As a true-to-the-end bibliophile, I can’t envision a world without books (or, for that matter, bookstores). A world where the unadulterated joys of turning physical pages and handling the heft (yes, it’s a good thing) of a physical book are absent is a world I would rather not be in. I understand that e-readers have made the process of reading much more convenient, but I believe the ease with which an act is carried out doesn’t necessarily make it more enjoyable. Hiking, for instance, is a long and arduous process and I’m sure someone might tout the installation of an airline roadway on a nature trail as more convenient, but I don’t think it would make the activity better.

That’s just my personal philosophy on books. The use of technology in classrooms is quite a different matter. I can see all the ways in which devices like iPads and laptops enhance the processes of teaching and learning. The Apple video that Alissa posted certainly made that clear. The one thing that concerns me, however, is that if a teacher wanted to maximize the benefits of technology as the teachers in the video had done, they would have to 1) become experts with their devices, to the point where they could wield them with comfort and unthinking ease, and 2) teach their students how to use them until they could also use them readily. To do this would take considerable time, and I suspect much of this would subtract time from what could have been spent on ‘low-tech’ skills such as note-taking, paraphrasing, and doing foot research. Additionally, if technology is progressing and spitting out new iterations of today’s devices so rapidly, would it be worth it to get them fully trained and acquainted with one, when a newer and better might come out the next year?

Or will paper and pencil someday go the way of Borders bookstores, making technology the sole vehicle for learning?

ibook world

In history classes, most of our use of textbooks is for homework reading – preparation for activities and discussions in the classroom the next day. They rarely are asked to bring their books to class. Depending on the configuration of the history ibook, I could envision them engaging students in more interesting and interactive ways. For example, the ibook could illustrate change over time (like for the spread of a religion or political conquest) in a more dynamic way. Perhaps they could include more interactive representations of historical artifacts (perhaps 3-D) or even include reenactments (a la documentary filmmaking). It seems like some of these are already available – i.e. through the internet or through film. However, to have the resources more centralized, directly resulting from and made explicitly for the book’s curriculum would be much more useful.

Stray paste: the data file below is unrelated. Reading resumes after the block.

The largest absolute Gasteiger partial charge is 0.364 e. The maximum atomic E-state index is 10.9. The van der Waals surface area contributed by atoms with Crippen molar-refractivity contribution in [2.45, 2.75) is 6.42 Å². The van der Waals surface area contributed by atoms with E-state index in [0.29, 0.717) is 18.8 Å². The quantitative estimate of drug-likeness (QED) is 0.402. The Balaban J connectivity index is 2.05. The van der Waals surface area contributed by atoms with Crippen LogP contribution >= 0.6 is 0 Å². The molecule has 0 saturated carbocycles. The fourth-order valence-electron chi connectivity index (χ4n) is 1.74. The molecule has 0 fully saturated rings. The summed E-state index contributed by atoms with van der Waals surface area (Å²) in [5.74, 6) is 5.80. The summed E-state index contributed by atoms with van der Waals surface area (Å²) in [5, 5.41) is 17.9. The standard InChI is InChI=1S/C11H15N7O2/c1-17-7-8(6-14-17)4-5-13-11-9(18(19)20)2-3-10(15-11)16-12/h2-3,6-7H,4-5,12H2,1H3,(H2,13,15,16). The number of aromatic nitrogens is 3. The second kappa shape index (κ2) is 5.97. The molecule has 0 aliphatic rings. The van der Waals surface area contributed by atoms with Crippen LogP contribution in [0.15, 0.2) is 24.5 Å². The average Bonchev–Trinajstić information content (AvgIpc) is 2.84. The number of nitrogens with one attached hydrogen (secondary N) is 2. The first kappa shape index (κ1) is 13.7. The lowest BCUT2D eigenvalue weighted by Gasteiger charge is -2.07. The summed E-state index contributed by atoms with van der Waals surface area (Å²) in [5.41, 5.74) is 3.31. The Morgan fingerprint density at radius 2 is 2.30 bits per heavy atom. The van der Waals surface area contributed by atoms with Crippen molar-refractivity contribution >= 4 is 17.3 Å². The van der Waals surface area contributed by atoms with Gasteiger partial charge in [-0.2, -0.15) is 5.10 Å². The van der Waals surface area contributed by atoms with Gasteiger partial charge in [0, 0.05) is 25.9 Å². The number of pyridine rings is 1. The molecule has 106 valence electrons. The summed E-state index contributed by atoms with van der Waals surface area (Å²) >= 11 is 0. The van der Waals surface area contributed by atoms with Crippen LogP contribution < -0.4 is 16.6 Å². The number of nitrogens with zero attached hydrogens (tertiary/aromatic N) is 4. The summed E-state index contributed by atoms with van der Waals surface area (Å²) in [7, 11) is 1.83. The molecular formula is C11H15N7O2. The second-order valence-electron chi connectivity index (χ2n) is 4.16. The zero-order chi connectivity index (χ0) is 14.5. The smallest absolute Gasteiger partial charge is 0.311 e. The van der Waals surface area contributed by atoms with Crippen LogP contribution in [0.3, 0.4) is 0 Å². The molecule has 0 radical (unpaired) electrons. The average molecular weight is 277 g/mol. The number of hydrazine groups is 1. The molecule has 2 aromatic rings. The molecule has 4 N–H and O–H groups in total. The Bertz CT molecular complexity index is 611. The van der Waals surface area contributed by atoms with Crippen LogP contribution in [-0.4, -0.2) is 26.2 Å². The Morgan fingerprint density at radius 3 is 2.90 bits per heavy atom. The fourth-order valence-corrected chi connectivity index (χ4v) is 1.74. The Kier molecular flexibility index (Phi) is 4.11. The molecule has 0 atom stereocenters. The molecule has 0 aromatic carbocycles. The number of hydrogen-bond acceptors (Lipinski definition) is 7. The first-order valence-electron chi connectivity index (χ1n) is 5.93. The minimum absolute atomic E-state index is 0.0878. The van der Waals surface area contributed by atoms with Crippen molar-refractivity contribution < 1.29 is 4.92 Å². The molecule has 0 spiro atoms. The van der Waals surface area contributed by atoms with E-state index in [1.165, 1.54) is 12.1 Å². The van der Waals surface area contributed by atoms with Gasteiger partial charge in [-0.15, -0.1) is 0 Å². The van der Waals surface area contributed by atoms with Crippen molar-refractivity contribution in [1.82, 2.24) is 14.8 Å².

Are We There Yet?

This is an interesting video made by Apple in the 1990’s. Some of the concepts and technologies sound remarkably familiar. It’s interesting to notice that we’re still trying to accomplish many of the same goals 15 years later. I’m not really sure we’ve arrived at the finish line with any and I wonder what is holding us back.

True story

The following is a true story.

For the sake of my public and professional dignity, I wish I were making it up, but I’m not.

I was in a restaurant and on my table, there was a standing advertisement for the newest cocktails and desserts. I picked it up and – I kid you not – unthinkingly touched the picture of the dessert. I spent a whole second in complete befuddlement when it didn’t respond to my finger.

I shall coin this disease iPaditis. I know this virus will have reached its full blown stage the day I tap a student’s cheek where their volume (read: mute) button should be. All this to say, I think I’m getting used to my iPad.

On a more serious note, I’ve been using my iPad’s whiteboard apps to make notes on the classroom Smartboard without having to turn my back on the students. Unfortunately, I’ve been finding that the dongle that connects it to the Smartboard has a mind of its own and only projects the iPad after I sprinkle some fairy dust and incant the magic word. And even after it does, the connection is so fickle that it gets lost if I move the iPad around too much. Forgive me, but I just feel like a device this portable should allow me to transport my iPad from at least 2 millimeters away from the Smartboard.

So now I’ve been looking into whiteboard apps that have a remote desktop functionality so I can connect my laptop to the Smartboard as usual, but then wirelessly sync the iPad and laptop. That way, I can write on the iPad from anywhere in the room and have it appear on the Smartboard. There are two I’m considering: Splashtop and Doceri. They’re both considerably more expensive than most other apps, but I think the convenience of mobility is well worth it. Will report back.